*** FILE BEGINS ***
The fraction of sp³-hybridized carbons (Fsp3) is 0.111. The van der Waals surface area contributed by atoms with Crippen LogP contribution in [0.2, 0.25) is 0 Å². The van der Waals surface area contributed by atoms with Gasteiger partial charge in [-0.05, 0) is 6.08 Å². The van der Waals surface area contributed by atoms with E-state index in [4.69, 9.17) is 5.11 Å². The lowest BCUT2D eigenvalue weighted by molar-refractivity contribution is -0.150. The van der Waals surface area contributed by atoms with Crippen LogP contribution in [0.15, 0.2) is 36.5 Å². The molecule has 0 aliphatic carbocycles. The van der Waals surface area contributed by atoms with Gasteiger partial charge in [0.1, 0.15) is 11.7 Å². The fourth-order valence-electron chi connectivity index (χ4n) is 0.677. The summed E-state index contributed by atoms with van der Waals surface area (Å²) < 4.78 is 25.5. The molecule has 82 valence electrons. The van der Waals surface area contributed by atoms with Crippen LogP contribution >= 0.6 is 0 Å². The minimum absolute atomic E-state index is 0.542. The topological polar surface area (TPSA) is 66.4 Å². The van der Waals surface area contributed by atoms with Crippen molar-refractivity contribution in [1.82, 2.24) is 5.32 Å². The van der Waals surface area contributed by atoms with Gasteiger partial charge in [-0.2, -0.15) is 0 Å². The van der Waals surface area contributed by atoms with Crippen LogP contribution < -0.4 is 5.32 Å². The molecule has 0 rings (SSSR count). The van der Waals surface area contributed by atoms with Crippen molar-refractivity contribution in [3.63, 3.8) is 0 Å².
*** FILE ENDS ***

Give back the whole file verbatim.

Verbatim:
The fraction of sp³-hybridized carbons (Fsp3) is 0.111. The van der Waals surface area contributed by atoms with Crippen LogP contribution in [0.2, 0.25) is 0 Å². The van der Waals surface area contributed by atoms with Gasteiger partial charge in [-0.05, 0) is 6.08 Å². The van der Waals surface area contributed by atoms with E-state index in [4.69, 9.17) is 5.11 Å². The lowest BCUT2D eigenvalue weighted by molar-refractivity contribution is -0.150. The van der Waals surface area contributed by atoms with Crippen LogP contribution in [0.15, 0.2) is 36.5 Å². The molecule has 0 aliphatic carbocycles. The van der Waals surface area contributed by atoms with Gasteiger partial charge in [0.1, 0.15) is 11.7 Å². The fourth-order valence-electron chi connectivity index (χ4n) is 0.677. The summed E-state index contributed by atoms with van der Waals surface area (Å²) < 4.78 is 25.5. The molecule has 82 valence electrons. The van der Waals surface area contributed by atoms with Crippen LogP contribution >= 0.6 is 0 Å². The minimum absolute atomic E-state index is 0.542. The topological polar surface area (TPSA) is 66.4 Å². The van der Waals surface area contributed by atoms with Crippen molar-refractivity contribution in [1.82, 2.24) is 5.32 Å². The van der Waals surface area contributed by atoms with Gasteiger partial charge in [-0.2, -0.15) is 0 Å². The van der Waals surface area contributed by atoms with Crippen LogP contribution < -0.4 is 5.32 Å². The molecule has 0 rings (SSSR count). The van der Waals surface area contributed by atoms with Crippen molar-refractivity contribution in [3.63, 3.8) is 0 Å².